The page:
As 3-D printing technology enables more and more users to fabricate components, and potentially entire products, from home, protecting the rights on patented designs could form the next major intellectual property conflict.
At the White House Science Fair this month, President Obama shook hands with a fully operational robotic arm that cost a few hundred dollars' worth of parts, all of which (except for some motors, screws and gears) were generated from a 3-D printer. Made by 17-year-old Easton LaChapelle, of Mancos, Colo., the 3-D printed arm was inspired by the hope of replacing an $80,000 prosthetic arm of a young girl he had met.
Additive manufacturing, or 3-D printing, can take computer-aided design (CAD) information and build or print a physical object layer by layer. Instead of ink that prints documents, a range of materials, including plastic and metals, can be sourced into the 3-D printer and used to form physical objects.
As the cost of 3-D printers continues to decrease and exciting open-source designs become more widely available, do-it-yourselfers like LaChapelle are taking advantage of these new opportunities, adopting 3-D printing for all kinds of applications. However, the proliferation of massively customizable 3-D printable designs may come to pose a significant problem in regard to intellectual property (IP) rights.
"It will surprise no one that technology capable of reproducing physical objects may trigger a number of intellectual property (IP) related concerns," Michael Weinberg, staff attorney for Public Knowledge, a non-profit organization that upholds and protects the rights of consumers to use innovative technology lawfully, told IMT. Weinberg focuses primarily on copyright issues before the FCC and on emerging technologies like 3-D printing.
3-D printed objects are potentially covered by a combination of copyrights, patents and trademarks. Should an innovator like Mr. LaChapelle reproduce a patented object without permission, he risks violating those rights.
"For my purposes with 3-D printing, I am just getting my ideas to the right level to patent them," LaChappelle told IMT. "Most people think that if you made something on a 3-D printer the world has your ideas and that's far from true! The current arm I've been working on is very protected and because it's all original files it makes having IP on your designs very easy. Although 3-D printing, for me at least, is only a platform for prototyping, it's supposed to get you to a point that you're able to prove that everything works properly. From there I believe that patents come in and make everything yours."
To understand the often complex arena of IP security and appreciate how a violation might occur, it's important to understand the legal definitions associated with IP. Copyrights cover creative works, patents protect technical works, and trademarks cover how goods are identified in the marketplace.
For copyright law, think creative works - those which are written down, filmed, painted, and recorded. Copyright is automatic from the instant it is "fixed in a tangible medium," and lasts a long time - the life of the author plus 70 years.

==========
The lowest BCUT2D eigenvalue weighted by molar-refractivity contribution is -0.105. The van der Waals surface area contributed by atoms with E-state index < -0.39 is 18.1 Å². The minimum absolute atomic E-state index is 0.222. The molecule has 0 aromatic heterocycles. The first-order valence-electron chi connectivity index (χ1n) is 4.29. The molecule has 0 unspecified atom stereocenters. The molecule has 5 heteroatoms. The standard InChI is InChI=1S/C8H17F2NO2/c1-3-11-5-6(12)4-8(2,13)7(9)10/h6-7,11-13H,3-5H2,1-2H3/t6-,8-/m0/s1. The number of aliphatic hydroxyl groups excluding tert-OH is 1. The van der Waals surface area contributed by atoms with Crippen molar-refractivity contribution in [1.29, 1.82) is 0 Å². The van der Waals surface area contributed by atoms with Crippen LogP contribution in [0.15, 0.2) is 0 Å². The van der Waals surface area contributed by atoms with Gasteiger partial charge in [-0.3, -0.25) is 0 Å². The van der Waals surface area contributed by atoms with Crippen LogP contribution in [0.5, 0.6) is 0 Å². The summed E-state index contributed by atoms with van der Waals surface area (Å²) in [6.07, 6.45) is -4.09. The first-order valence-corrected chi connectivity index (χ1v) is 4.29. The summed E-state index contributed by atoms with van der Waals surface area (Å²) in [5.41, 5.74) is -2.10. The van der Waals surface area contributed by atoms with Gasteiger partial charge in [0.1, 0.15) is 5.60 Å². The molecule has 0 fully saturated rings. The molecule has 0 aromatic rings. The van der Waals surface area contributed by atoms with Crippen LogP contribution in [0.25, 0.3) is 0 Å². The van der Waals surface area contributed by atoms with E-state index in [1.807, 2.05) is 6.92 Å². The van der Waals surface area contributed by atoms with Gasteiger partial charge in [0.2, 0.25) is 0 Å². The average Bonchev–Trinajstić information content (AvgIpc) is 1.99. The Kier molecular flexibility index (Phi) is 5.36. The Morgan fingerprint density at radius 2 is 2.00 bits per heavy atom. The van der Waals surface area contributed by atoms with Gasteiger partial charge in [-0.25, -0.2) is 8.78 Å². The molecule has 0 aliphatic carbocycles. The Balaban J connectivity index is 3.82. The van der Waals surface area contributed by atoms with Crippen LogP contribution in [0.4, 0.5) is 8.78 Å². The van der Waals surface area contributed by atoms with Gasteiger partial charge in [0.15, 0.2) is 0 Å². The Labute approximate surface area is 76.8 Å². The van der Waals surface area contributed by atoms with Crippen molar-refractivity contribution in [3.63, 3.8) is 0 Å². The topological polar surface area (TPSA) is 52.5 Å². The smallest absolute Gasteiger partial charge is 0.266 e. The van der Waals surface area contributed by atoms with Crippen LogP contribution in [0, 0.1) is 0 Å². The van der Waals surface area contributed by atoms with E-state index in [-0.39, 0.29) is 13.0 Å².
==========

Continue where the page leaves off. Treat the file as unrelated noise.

Patents, on the other hand, protect inventions, systems, or compounds that are new to society and usually made by scientists and engineers. A patent lasts 20 years. Thus, in purely functional items, an item including its plans and documents, whose patent has expired can be freely 3-D printed.
"Right now, in our IP regime, [which includes] copyright and patent, there is not some sort of fatal blind spot in them that 3-D printing can exploit," Weinberg said. "There are plenty of problems with copyright, there are plenty of problems with patents, but I don't know that there are, right now, 3-D printing-specific problems with either of those."
One of the things Public Knowledge focuses on as an organization is avoiding the creation of new types of copyright or patent restrictions in response to 3-D printing. Weinberg feels that would be a shortsighted reaction to this technology. He believes many of the ways people could react to 3-D printing would have a significant cost and make 3-D printing much less useful going forward. Because the kinds of concerns people might raise are hard to address through legislation, it would have a high cost and low benefit and thus be ill-considered.
However, some of the things that 3-D printers can make are protected by a patent. The act of fabricating these objects would be a violation, just as if they were made in a machine shop. While a patent-holder may be worried about infringement, the spectrum of potential violators today is currently limited, yet it's likely expand dramatically in the near future.
"What we're seeing now is potentially a change in scale," Weinberg noted. "I don't think we're there yet - but where the difference could possibly occur, is the scale."
A totally wide open, general purpose technology that allows for innovation and the creation of new novel things, like a 3-D printed prosthetic arm, also enables the creation of things that may or may not infringe on a patent. On balance, society is much richer for the technology. Still, the IP road could prove legally bumpy in the days ahead.